By the ordinary means of the Word and sacraments, the Holy Spirit has made us believers and children of God.
If only we had been there. If only we could have heard the sound of rushing wind. If only we could have seen the tongues of fire dancing on their heads with our own eyes. If only we could have heard the sound of all those foreign languages being spoken at once that day. If only we could have experienced Pentecost.
Feeling the Spirit’s presence?
Many Christians long for their own Pentecost experience. They want to feel the excitement of being Christian. But Christendom has such diverse views on the Holy Spirit. Some Christians claim to experience the Spirit directly through ecstatic outbursts. Others ecstatically speak in tongues. Still others think the Spirit is an impersonal force. And while some Christians claim to feel the Spirit’s presence, others think he is distant.
For us Lutherans, all this talk of the Holy Spirit may make us uncomfortable. Who is the Holy Spirit and what does he do? The excitement of charismatics makes us wonder. Perhaps we may be a little intimidated by their enthusiasm. It may be easier for us to leave the Holy Spirit for those on the fringes of Christianity. We may roll our eyes at fellow Christians speaking about the Spirit in such emotional ways. We may even rationalize our dismissal by thinking, In Christ alone my hope is found.
On one hand we do recognize the excesses, while on the other we secretly want a direct experience with him. Who would not want some sort of personal experience with the Divine? A personal experience with the Spirit would be exciting. It would be transformational, because then we would no longer need eyes of faith or God’s promises for that matter. We would have our own experience to stand on. And there is the problem.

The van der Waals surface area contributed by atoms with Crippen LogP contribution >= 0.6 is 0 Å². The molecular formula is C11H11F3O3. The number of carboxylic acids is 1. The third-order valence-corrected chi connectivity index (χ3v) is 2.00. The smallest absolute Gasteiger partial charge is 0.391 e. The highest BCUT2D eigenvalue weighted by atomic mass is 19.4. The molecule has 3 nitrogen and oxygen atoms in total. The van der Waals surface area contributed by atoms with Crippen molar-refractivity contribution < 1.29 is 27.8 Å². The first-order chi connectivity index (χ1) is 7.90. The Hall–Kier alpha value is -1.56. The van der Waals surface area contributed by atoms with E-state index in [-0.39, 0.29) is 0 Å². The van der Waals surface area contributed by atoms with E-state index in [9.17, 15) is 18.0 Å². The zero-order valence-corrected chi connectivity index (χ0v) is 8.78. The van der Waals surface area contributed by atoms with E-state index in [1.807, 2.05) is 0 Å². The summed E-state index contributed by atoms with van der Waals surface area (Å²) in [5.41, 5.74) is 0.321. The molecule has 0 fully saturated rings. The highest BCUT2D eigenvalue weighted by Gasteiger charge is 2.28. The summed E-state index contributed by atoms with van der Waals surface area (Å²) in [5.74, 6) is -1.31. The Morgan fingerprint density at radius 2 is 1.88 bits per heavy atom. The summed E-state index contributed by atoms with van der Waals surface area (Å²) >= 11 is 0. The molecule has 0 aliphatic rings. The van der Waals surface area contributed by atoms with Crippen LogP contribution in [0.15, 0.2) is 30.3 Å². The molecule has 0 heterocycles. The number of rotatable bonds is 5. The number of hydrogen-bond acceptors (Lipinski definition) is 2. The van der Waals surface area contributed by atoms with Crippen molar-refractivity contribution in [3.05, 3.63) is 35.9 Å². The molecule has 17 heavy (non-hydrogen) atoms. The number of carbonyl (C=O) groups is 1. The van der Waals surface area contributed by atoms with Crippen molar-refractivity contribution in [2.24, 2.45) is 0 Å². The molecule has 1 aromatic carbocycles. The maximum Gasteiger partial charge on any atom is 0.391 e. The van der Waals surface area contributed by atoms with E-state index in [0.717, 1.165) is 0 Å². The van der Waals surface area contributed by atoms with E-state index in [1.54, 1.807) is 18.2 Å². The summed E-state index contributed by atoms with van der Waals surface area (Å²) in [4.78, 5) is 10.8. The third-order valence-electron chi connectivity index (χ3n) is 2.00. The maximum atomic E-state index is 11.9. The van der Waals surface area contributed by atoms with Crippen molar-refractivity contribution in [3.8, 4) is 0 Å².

Recognizing the Spirit’s work
Each Sunday we confess, “I believe in the Holy Spirit.” We confess him as the third person of the Trinity who is one in essence with the Father and the Son. Rather than being a power emanating from God or an impersonal force, he is personal. Rather than working arbitrarily or in spurts of excitement or ecstasy, he works on us consistently.
Elijah had to learn how the Lord works. He did not come to Elijah in an earthquake or in fire but in a gentle whisper (1 Kings 19:12). He has not promised to burst suddenly from a blinding light. The gospel seems so ordinary, but the Holy Spirit works through it. So, yes, in a very real sense you have had a personal experience with the Holy Spirit. The Spirit is God. He might seem ordinary, even hidden, but he is also powerful and amazing.
The Spirit didn’t confront you directly with a decision to give your life to Christ, but if it weren’t for the Spirit, you would still be trying to find God (2 Thessalonians 2:13,14). You would have had to search for God in nature or find him within yourself. Either way, the god you would have found wouldn’t be the true God. Instead, the Spirit broke through your hostile heart and brought you into the family of God. You are born again (John 3:3).
Because of the Spirit there is real power in the ordinary.
The Spirit hasn’t provided you with some esoteric or secret philosophical knowledge, but if it weren’t for the Spirit you would hold tightly to the wisdom of the world—personality tests, popular self-help books, or tarot—anything that would provide a solution to your perceived problems (1 Corinthians 2:9,10). Instead, the Spirit has given you insight into the mysteries of God (1 Corinthians 2:14-16). In doing so he showed you what your greatest problem is—sin—and revealed to you the one solution to that problem—Christ.